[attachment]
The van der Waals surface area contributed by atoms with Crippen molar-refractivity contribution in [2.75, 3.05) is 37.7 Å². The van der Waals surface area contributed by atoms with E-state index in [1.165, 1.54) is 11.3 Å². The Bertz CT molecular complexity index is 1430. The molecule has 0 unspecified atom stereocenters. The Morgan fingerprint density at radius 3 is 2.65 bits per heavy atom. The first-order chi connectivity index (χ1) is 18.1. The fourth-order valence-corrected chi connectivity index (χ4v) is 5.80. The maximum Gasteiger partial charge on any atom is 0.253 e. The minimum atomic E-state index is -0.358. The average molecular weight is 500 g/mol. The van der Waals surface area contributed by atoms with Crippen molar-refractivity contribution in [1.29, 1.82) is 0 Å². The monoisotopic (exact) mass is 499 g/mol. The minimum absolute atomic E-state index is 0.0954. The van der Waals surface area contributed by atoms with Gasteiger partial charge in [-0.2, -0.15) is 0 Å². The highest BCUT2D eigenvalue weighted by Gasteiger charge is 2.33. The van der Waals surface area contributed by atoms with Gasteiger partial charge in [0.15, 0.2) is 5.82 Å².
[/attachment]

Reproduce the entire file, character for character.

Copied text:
The van der Waals surface area contributed by atoms with Crippen molar-refractivity contribution in [2.75, 3.05) is 37.7 Å². The van der Waals surface area contributed by atoms with E-state index in [1.165, 1.54) is 11.3 Å². The Bertz CT molecular complexity index is 1430. The molecule has 0 unspecified atom stereocenters. The Morgan fingerprint density at radius 3 is 2.65 bits per heavy atom. The first-order chi connectivity index (χ1) is 18.1. The fourth-order valence-corrected chi connectivity index (χ4v) is 5.80. The maximum Gasteiger partial charge on any atom is 0.253 e. The minimum atomic E-state index is -0.358. The average molecular weight is 500 g/mol. The van der Waals surface area contributed by atoms with Crippen molar-refractivity contribution in [1.29, 1.82) is 0 Å². The monoisotopic (exact) mass is 499 g/mol. The minimum absolute atomic E-state index is 0.0954. The van der Waals surface area contributed by atoms with Gasteiger partial charge in [-0.2, -0.15) is 0 Å². The highest BCUT2D eigenvalue weighted by Gasteiger charge is 2.33. The van der Waals surface area contributed by atoms with Gasteiger partial charge in [0.15, 0.2) is 5.82 Å².